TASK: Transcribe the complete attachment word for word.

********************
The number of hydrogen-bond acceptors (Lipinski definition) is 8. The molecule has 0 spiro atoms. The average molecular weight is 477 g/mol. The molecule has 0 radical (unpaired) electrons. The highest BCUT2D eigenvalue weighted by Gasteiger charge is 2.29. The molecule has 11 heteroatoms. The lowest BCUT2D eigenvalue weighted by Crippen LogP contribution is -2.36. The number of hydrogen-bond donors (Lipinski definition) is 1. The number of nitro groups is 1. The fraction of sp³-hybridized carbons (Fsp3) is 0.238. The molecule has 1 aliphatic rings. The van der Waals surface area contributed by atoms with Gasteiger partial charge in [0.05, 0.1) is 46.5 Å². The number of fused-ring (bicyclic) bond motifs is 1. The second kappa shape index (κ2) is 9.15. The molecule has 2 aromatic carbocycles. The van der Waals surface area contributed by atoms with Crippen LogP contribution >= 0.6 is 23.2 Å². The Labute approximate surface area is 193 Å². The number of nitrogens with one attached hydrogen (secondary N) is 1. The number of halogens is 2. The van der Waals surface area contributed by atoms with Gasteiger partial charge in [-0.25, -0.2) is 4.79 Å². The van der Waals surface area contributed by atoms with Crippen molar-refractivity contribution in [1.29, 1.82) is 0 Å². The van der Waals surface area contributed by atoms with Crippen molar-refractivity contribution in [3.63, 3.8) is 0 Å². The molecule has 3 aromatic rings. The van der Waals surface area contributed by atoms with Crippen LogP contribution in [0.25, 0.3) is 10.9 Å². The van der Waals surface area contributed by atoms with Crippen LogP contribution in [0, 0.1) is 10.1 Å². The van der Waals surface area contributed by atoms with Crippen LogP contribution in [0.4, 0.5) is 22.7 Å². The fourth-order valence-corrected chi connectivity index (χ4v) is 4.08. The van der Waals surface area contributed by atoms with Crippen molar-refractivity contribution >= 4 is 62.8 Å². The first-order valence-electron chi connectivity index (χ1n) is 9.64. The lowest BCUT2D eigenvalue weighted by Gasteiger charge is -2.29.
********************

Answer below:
The number of hydrogen-bond acceptors (Lipinski definition) is 8. The molecule has 0 spiro atoms. The average molecular weight is 477 g/mol. The molecule has 0 radical (unpaired) electrons. The highest BCUT2D eigenvalue weighted by Gasteiger charge is 2.29. The molecule has 11 heteroatoms. The lowest BCUT2D eigenvalue weighted by Crippen LogP contribution is -2.36. The number of hydrogen-bond donors (Lipinski definition) is 1. The number of nitro groups is 1. The fraction of sp³-hybridized carbons (Fsp3) is 0.238. The molecule has 1 aliphatic rings. The van der Waals surface area contributed by atoms with Gasteiger partial charge in [0.05, 0.1) is 46.5 Å². The number of fused-ring (bicyclic) bond motifs is 1. The second kappa shape index (κ2) is 9.15. The molecule has 2 aromatic carbocycles. The van der Waals surface area contributed by atoms with Crippen LogP contribution >= 0.6 is 23.2 Å². The Labute approximate surface area is 193 Å². The number of nitrogens with one attached hydrogen (secondary N) is 1. The number of halogens is 2. The van der Waals surface area contributed by atoms with Gasteiger partial charge in [-0.25, -0.2) is 4.79 Å². The van der Waals surface area contributed by atoms with Crippen molar-refractivity contribution in [1.29, 1.82) is 0 Å². The van der Waals surface area contributed by atoms with Crippen molar-refractivity contribution in [3.63, 3.8) is 0 Å². The molecule has 3 aromatic rings. The van der Waals surface area contributed by atoms with Crippen LogP contribution in [0.25, 0.3) is 10.9 Å². The van der Waals surface area contributed by atoms with Crippen LogP contribution in [0, 0.1) is 10.1 Å². The van der Waals surface area contributed by atoms with Crippen LogP contribution in [0.4, 0.5) is 22.7 Å². The fourth-order valence-corrected chi connectivity index (χ4v) is 4.08. The van der Waals surface area contributed by atoms with Crippen molar-refractivity contribution >= 4 is 62.8 Å². The first-order valence-electron chi connectivity index (χ1n) is 9.64. The lowest BCUT2D eigenvalue weighted by Gasteiger charge is -2.29.